Moore, ERLC trustees issue ‘Seeking Unity’ statement
An extended statement, “Seeking Unity in the Southern Baptist Convention,” has been issued by Russell Moore and the executive committee of the Ethics & Religious Liberty Commission. Moore, in a 1,691-word portion of the March 20 statement, clarified criticism he had leveled at Christians who supported Donald Trump for president in the November 2016 election.

Divide over Gorsuch on display
The Senate Judiciary Committee began the latest hearings in what has been an often stridently contentious process for the last three decades with a day of opening statements — first from the 20 members of the panel, then from the nominee. Sixty national and state pro-life organizations weighed in on Gorsuch, urging senators in a letter to confirm him. The pro-life leaders cited his “keen understanding and respect” for religious freedom.

Coming solar eclipse: Act of God?
On Monday, Aug. 21, in the middle of the day, the sky will go dark. The temperature will suddenly get several degrees colder. The total solar eclipse that will cross America— an event that last happened 99 years ago — will be an important moment for scientific observers and a massive nationwide spectator event. It will also, for many people of faith, be evidence of God’s majesty — and even, to a few, a harbinger of the coming end of the world.

Christians respond to “Benedict Option”
More than a dozen Christian thinkers recently shared their thoughts on Rod Dreher’s “Benedict Option.” The Benedict Option is essentially responding to western cultural change by pulling away from the culture building up the local church, creating counter-cultural schools based on the classical tradition, rebuilding family life, thickening communal bonds, and developing survival strategies for doctors, teachers, and others on the front lines of persecution.

Sources: Ilga.gov, Baptist Press (2), Washington Post, Breakpoint

A new Bible

ib2newseditor —  March 20, 2017 — Leave a comment

Like most Americans, I’ve always respected founding father Thomas Jefferson. But I was surprised, and frankly disappointed, to learn recently that in the latter years of his life, Jefferson actually constructed his own version of the Bible. He did so by literally cutting and pasting, with razor and glue, numerous sections of the New Testament, intentionally omitting the miracles and any mentions of the supernatural, including the resurrection of Jesus.

To be fair, Jefferson apparently didn’t refer to his reconstruction as a Bible, but rather titled it “The Life and Morals of Jesus of Nazareth.” Yet over the years it has come to be commonly known as “The Jefferson Bible.”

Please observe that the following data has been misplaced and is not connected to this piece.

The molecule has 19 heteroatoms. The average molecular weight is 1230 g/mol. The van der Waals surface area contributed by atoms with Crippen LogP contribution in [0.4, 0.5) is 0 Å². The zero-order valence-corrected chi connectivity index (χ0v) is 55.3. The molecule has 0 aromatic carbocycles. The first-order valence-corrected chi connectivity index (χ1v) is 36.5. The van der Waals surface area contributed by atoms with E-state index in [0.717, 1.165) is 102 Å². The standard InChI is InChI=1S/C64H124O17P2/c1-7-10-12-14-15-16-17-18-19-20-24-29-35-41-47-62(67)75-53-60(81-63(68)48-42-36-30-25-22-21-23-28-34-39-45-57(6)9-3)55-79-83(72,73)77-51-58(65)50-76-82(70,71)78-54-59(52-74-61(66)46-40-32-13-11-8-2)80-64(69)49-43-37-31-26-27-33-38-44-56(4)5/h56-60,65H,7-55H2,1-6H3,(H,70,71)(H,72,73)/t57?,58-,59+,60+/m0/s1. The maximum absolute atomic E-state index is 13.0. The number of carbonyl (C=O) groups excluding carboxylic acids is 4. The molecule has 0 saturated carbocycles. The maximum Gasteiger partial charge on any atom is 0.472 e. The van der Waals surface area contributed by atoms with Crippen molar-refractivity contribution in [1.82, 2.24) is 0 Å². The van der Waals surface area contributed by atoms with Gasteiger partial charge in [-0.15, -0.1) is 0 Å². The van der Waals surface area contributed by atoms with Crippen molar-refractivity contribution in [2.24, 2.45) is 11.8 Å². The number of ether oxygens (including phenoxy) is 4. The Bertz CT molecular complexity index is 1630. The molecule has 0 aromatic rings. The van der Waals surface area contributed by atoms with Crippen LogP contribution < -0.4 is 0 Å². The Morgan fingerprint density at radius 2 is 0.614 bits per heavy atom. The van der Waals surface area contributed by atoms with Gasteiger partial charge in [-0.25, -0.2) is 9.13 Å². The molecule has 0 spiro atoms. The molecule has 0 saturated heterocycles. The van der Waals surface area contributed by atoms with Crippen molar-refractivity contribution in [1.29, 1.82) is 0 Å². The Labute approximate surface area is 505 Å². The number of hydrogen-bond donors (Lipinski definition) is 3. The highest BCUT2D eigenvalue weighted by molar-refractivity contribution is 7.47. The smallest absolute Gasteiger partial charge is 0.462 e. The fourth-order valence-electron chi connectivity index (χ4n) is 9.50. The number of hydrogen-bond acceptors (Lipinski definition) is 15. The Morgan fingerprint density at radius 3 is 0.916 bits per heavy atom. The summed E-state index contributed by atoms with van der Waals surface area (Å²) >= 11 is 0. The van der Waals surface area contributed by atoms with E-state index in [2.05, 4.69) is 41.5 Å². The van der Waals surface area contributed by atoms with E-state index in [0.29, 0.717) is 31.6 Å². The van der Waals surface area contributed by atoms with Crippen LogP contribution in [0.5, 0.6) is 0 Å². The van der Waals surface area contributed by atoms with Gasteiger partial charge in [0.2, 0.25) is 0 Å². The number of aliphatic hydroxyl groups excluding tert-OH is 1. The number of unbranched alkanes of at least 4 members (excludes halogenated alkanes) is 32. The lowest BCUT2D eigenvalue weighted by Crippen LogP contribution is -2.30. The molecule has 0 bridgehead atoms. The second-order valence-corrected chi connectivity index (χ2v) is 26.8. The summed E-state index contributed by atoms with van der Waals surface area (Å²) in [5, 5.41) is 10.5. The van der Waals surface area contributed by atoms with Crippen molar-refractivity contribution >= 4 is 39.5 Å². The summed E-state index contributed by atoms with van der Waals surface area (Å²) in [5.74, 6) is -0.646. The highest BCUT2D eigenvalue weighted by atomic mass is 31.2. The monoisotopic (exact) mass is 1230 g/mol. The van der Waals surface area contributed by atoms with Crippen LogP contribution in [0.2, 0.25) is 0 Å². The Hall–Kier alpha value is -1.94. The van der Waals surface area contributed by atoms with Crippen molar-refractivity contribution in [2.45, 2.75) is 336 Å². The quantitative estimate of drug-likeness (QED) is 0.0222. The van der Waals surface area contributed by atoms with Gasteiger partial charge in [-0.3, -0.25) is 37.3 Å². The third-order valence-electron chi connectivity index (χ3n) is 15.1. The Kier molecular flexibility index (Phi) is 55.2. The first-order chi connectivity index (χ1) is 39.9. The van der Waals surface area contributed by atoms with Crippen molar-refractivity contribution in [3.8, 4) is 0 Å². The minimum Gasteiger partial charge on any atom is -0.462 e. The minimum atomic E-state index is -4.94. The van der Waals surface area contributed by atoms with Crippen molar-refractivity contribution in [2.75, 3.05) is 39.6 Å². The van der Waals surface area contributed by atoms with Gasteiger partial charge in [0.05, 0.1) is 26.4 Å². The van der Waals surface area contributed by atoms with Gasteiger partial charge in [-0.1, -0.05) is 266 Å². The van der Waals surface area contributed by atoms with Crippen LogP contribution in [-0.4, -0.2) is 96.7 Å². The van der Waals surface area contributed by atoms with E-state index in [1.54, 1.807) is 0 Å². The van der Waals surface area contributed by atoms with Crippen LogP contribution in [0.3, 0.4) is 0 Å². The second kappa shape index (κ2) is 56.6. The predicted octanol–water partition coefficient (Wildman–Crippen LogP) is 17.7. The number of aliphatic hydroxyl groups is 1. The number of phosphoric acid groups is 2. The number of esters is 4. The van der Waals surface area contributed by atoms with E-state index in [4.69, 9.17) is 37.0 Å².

In fact, from 1904 into the 1950’s, the Government Printing Office gave all new members of Congress a copy of the Jefferson Bible, and that practice was resumed by a private publisher in 1997. The American Humanist Association published its own edition of the Jefferson Bible in 2013, adding passages from the Quran, the Buddhist Sutras, the Book of Mormon, and other works, and distributing it to members of Congress as well as President Obama.

Bible readership

We as Southern Baptists should be truly grateful that, since 2004, our own LifeWay Christian Resources has stewarded its own original Bible translation from the original languages, the Holman Christian Standard Bible. And now, this month, LifeWay is introducing a revised and updated version, renamed simply the Christian Standard Bible (CSB).

Recently I was invited to LifeWay, along with other state executive directors, for an overview presentation of the new translation. In fact, it was there that the Jefferson Bible was used as an illustration of what can happen when God’s Word is not stewarded carefully, and faithfully. In the CSB, LifeWay has sought to balance the two most important aspects of Bible translation: accuracy and readability.

I came away from that presentation greatly encouraged, but also greatly challenged. You see, I also learned during this presentation that Bible ownership is not really the main problem today. 88% of American households own a Bible, and the average number of Bibles per household is 4.7. The real problem is that only 37% of Americans read the Bible once a week or more. With the CSB, LifeWay’s goal is not to sell more Bibles; it is to grow the number of people who read the Bible, and are spiritually transformed by it.